Sacred Heart sheep rancher worried about upcoming coyote hunt
SACRED HEART -- For nearly 30 years, John and Julie Essame have raised sheep on rugged lands along the Minnesota River south of Sacred Heart.
Their farm is set snugly against a backdrop of large granite outcrops, dense stands of cedar and river bottom woods. It has the look of a farm on the edge of a wilderness, and the sounds of one, too.
Coyotes yip and howl after night fall, and make no pretense of hiding their presence. They're sometimes spotted along a creek just over a rise from the farm, and the stealthy predators have even ventured into the farm yard.
But for the last 15 years, not one sheep has been lost to predation by coyotes.
That's why John Essame writes of "carrying a knot'' in his stomach ever since he learned of plans for a competitive coyote hunt to be held in western Renville County next weekend. He's hoping the hunters will give his farm a wide berth, by miles at the least.
In a written narrative and an interview, he explained why a sheep farmer would oppose a hunt for a predator that would seem his very nemesis. He fears that the random killing of coyotes could destroy the security he has provided his flock for 15 years.
The indiscriminate hunting of coyotes does not serve to manage their population, he warns.
Instead, the random hunting of coyotes could trigger events that would disrupt the balance that now exists on his farm. "My biggest fear with the hunt is that something is going to happen to make our dogs ineffective,'' he said.
Livestock guard dogs provide the security that Essame's flock enjoys. The dogs mingle freely with the sheep, and bark out warnings whenever a coyote or other predator shows itself. The European breed dogs will aggressively defend the sheep.
But Essame is well aware that this truce is a two-way street. Unless they trouble the sheep, the coyotes are left alone.
The coyotes that roam the river bottoms and prairie around the farm comprise what he describes as a "stable" population.
Coyote packs, or families, are made up of an alpha pair -- the male and female top dogs, plus a few other adults and each year's pups, he writes. The alpha pair bonds for life, and except on rare occasions, only the alpha female has pups.
"We believe that, over the last 15 years, we have created a stable relationship with our surrounding coyote packs,'' writes Essame. "They have learned that they will have to get past our guard dogs to prey on sheep and lambs, so new generations of coyotes do not include them in their hunting and feeding behavior.''
It's an order that can be easily disrupted. If an alpha coyote is killed, the pack is immediately destabilized. Power struggles can split a pack. Other, adult coyotes can be drawn into the area to take over a pack or create their own, he said.
Essame knows from experience how it can be. There was a time when his flock lost 20 to 25 lambs every year, a major economic blow.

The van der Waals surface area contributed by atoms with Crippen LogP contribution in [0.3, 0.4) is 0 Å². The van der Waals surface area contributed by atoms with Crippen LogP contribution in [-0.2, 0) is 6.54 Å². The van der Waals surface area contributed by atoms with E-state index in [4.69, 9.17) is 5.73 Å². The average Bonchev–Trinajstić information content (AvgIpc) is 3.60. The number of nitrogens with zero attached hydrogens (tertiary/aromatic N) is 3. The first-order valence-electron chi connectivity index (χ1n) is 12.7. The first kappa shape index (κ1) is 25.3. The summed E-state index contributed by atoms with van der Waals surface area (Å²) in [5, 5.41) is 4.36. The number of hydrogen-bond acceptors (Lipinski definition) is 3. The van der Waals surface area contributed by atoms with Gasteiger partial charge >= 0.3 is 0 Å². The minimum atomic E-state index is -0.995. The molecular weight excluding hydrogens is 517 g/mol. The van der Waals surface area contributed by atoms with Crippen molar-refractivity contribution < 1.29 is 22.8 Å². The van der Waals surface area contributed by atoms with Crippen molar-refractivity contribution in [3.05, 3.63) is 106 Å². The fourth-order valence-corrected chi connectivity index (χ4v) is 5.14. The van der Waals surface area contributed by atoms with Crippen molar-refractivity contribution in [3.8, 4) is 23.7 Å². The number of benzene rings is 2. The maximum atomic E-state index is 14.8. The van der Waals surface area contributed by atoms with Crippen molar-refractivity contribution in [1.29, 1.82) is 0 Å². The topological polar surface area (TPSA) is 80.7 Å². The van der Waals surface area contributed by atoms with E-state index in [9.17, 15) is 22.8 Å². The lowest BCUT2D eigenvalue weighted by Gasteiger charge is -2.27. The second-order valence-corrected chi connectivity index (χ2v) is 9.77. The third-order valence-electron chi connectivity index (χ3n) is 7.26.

The problems started in 1990. Instead of winter lambing, the Essame's began putting the ewes and sheep on pasture for lambing in April. As they learned only too well: "Coyotes take livestock because we make it easy for them.''
They tried protecting the sheep with a llama and even donkeys, but had no success until they acquired two, trained livestock guard dogs from Montana.
"The loss of lambs stopped immediately,'' he wrote.
Essame is active in the state's sheep industry and served as an instructor on sheep production at Ridgewater College in Willmar. He believes there are maybe no more than 10 or 12 other sheep producers in the state relying on livestock guard dogs. It takes an unusual discipline to manage the dogs, he explained. They must be raised with the sheep and identify more with the flock than their handler.
Coyotes normally rely on a diet of small rodents, insects, fruit, and berries, as well as road kill, the remains of field dressed deer and livestock births. They serve a useful purpose by keeping in check the fox and animals that prey on nesting waterfowl and upland birds, like pheasants.
Essame is convinced that the coyotes around his farm essentially keep their own numbers in balance with the natural food supply in their home range.
If a significant number of coyotes are killed, and consequently there is a temporary over-supply of food, the coyotes are biologically programmed to respond quickly. "This leads to higher ovulation rates in the breeding females, larger litters, and increased pup survival,'' writes Essame.
This brings with it the risk that the coyotes will outgrow the natural food supply. He fears that hungry coyotes are more likely to risk preying on the sheep, even if it means challenging the guard dogs.
He is quick to point out that he has no qualms with hunting. But when it comes to coyotes, he would rather see a selective approach.
There is a role for hunters willing to pursue coyotes that prey on livestock. This takes hunters willing to learn the ways of their prey and able to track and call them.
Group and other hunts that randomly flush coyotes from their cover risk killing the wrong animals. Explained Essame: "While it is often said that the only good coyote is a dead coyote, the truth is that the only good coyote is one that doesn't take livestock.''